10 June 1944: The massacre at Oradour-sur-Glane

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Pacific Historian
Jun 4, 2005
Orange County, CA
Oradour-sur-Glane was a village in the Limousin région of France that was destroyed on 10 June 1944, when 642 of its inhabitants — including women and children — were murdered by a German Waffen-SS company.

As an Allied attack on Europe loomed, the local French Resistance increased its activities in order to occupy the German forces and hinder communications.

2nd SS Panzer Division Das Reich was ordered to make its way across the country to the fighting in Normandy. Along the way it came under constant attack and sabotage from the French Resistance.

Early on the morning of June 10, 1944, Sturmbannführer Adolf Diekmann, commanding the I. battalion of the 4th Waffen-SS ("Der Führer") panzer-grenadier regiment, informed Sturmbannführer Otto Weidinger at regimental headquarters that he had been approached by two French civilians who claimed that a high German official was being held by the French Resistance guerrillas, the maquis, in Oradour. He was to be executed and publicly burned amidst celebrations that day. The two French civilians also stated that the whole population was working with the maquis and that high ranking leaders were there at the moment. At about the same time the SD in Limoges reported that local informers had revealed the location of a maquis headquarters in Oradour. The captured German was believed to be Sturmbannführer Helmut Kämpfe, commander of the 2nd SS Panzer reconnaissance battalion, who had been captured by the maquis the day before. Kämpfe was never found and is listed in SS records as "Missing in southern France in action against terrorists."

On June 10 Diekmann's battalion sealed off the town of Oradour-sur-Glane and ordered all the townspeople to assemble in a public fairground near the village centre, ostensibly to have their papers examined. All the women and children were taken to the church, while the village was looted. Meanwhile, the men were forced into six barns and sheds where machine-gun nests were already in place. According to the account of a survivor, the soldiers began shooting at them, aiming for their legs so that they would die more slowly. Once the victims were no longer able to move, the soldiers covered their bodies with kindling and set the barns on fire. Only five men escaped; 190 men died.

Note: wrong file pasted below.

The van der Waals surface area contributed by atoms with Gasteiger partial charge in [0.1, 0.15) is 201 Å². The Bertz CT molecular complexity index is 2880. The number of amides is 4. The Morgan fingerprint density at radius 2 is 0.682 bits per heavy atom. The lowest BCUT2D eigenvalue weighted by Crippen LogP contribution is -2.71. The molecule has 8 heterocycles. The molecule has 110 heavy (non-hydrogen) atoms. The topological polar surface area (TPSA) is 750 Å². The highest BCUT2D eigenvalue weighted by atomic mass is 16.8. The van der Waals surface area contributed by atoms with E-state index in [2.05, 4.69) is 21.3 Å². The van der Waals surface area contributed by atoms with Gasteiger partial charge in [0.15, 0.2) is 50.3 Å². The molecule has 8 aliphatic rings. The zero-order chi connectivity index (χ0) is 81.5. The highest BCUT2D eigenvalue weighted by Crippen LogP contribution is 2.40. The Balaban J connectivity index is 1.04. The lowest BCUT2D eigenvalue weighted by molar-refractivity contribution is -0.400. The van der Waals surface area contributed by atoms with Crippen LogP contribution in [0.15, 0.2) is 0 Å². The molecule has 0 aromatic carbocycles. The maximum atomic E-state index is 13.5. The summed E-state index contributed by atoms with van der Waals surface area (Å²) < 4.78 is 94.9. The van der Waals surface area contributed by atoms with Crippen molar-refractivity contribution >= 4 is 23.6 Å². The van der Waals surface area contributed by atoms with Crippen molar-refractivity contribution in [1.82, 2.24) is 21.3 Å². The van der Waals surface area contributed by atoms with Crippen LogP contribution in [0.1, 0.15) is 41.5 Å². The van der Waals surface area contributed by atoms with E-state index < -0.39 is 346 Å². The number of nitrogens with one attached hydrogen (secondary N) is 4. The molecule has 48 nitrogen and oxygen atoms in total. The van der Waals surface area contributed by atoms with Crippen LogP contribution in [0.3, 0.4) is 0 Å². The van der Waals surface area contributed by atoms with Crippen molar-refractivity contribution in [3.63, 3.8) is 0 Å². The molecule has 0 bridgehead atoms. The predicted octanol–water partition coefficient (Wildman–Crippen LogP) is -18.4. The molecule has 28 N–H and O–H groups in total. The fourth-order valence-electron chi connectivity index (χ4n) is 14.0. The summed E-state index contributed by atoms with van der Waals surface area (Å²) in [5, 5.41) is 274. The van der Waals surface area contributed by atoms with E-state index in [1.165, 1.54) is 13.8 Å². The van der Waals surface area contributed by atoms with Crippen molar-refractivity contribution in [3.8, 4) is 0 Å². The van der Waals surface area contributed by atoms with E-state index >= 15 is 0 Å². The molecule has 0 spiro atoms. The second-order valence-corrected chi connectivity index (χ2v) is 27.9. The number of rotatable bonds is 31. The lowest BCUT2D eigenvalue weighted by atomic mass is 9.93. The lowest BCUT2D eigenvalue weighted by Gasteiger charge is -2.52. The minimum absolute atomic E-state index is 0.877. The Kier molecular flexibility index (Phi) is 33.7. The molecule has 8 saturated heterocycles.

Having finished with the men, the soldiers then entered the church and put an incendiary device in place. After it was ignited, the surviving women and children tried to flee from the doors and windows but were met with machine-gun fire. 247 women and 205 children died in the mayhem. Only one small girl survived. She managed to slide out of a small window in the church, and hid in the bushes overnight until the Germans had moved on. Another small group of about twenty villagers had fled Oradour as soon as the soldiers appeared. That night, the remainder of the village was razed. A few days later survivors were allowed to bury the dead. 642 inhabitants of Oradour-sur-Glane had been brutally murdered in a matter of hours.

After the war, General Charles de Gaulle decided that the village would never be rebuilt. Instead, it would remain as a memorial to the cruelty of Nazi occupation. In 1999, President Jacques Chirac dedicated a visitors' centre, the centre de la mémoire, in Oradour-sur-Glane and named the site a Village Martyr.
In the TV documentary The World at War the opening introduction is of Oradour-sur-Glane,
narrated by Laurence Olivier I still think its the best WW2 documentary series yet made.
Worth while reminding us of the village SY, thanks
There is a book about the 2nd SS Panzer and this massacre. Very good read. It is written by Max Hastings. Has a lot of first hand accounts. Excellent book.
or those who tend to forget that it can happen again. Sadly, wiping out a village or group of people occurs much too often, like Rwanda and lately in Iraq.